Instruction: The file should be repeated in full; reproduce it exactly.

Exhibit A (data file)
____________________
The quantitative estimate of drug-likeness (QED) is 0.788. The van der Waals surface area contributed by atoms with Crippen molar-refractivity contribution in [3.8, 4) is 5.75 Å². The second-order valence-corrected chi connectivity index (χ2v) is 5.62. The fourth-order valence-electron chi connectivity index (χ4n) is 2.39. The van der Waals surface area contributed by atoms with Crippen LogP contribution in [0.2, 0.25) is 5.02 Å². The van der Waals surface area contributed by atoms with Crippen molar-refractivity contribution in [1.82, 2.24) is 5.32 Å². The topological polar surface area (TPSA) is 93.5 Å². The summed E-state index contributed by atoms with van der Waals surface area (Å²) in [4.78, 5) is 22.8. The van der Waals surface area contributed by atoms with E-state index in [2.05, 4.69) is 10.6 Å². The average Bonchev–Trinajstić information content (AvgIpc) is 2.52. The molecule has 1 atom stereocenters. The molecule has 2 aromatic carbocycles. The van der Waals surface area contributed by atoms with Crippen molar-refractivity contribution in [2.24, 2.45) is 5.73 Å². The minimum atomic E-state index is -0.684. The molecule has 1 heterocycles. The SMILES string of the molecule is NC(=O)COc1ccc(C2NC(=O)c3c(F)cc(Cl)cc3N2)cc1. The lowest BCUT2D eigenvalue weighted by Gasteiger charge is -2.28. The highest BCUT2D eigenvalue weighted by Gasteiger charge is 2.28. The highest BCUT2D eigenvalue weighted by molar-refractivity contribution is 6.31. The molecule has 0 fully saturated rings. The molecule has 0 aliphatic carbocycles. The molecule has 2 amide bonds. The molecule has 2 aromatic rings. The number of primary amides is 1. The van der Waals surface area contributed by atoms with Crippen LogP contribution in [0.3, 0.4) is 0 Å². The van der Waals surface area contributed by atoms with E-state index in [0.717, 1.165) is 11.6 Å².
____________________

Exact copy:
The quantitative estimate of drug-likeness (QED) is 0.788. The van der Waals surface area contributed by atoms with Crippen molar-refractivity contribution in [3.8, 4) is 5.75 Å². The second-order valence-corrected chi connectivity index (χ2v) is 5.62. The fourth-order valence-electron chi connectivity index (χ4n) is 2.39. The van der Waals surface area contributed by atoms with Crippen LogP contribution in [0.2, 0.25) is 5.02 Å². The van der Waals surface area contributed by atoms with Crippen molar-refractivity contribution in [1.82, 2.24) is 5.32 Å². The topological polar surface area (TPSA) is 93.5 Å². The summed E-state index contributed by atoms with van der Waals surface area (Å²) in [4.78, 5) is 22.8. The van der Waals surface area contributed by atoms with E-state index in [2.05, 4.69) is 10.6 Å². The average Bonchev–Trinajstić information content (AvgIpc) is 2.52. The molecule has 1 atom stereocenters. The molecule has 2 aromatic carbocycles. The van der Waals surface area contributed by atoms with Crippen molar-refractivity contribution in [2.24, 2.45) is 5.73 Å². The minimum atomic E-state index is -0.684. The molecule has 1 heterocycles. The SMILES string of the molecule is NC(=O)COc1ccc(C2NC(=O)c3c(F)cc(Cl)cc3N2)cc1. The lowest BCUT2D eigenvalue weighted by Gasteiger charge is -2.28. The highest BCUT2D eigenvalue weighted by Gasteiger charge is 2.28. The highest BCUT2D eigenvalue weighted by molar-refractivity contribution is 6.31. The molecule has 0 fully saturated rings. The molecule has 0 aliphatic carbocycles. The molecule has 2 amide bonds. The molecule has 2 aromatic rings. The number of primary amides is 1. The van der Waals surface area contributed by atoms with Crippen LogP contribution in [0.3, 0.4) is 0 Å². The van der Waals surface area contributed by atoms with E-state index in [0.717, 1.165) is 11.6 Å².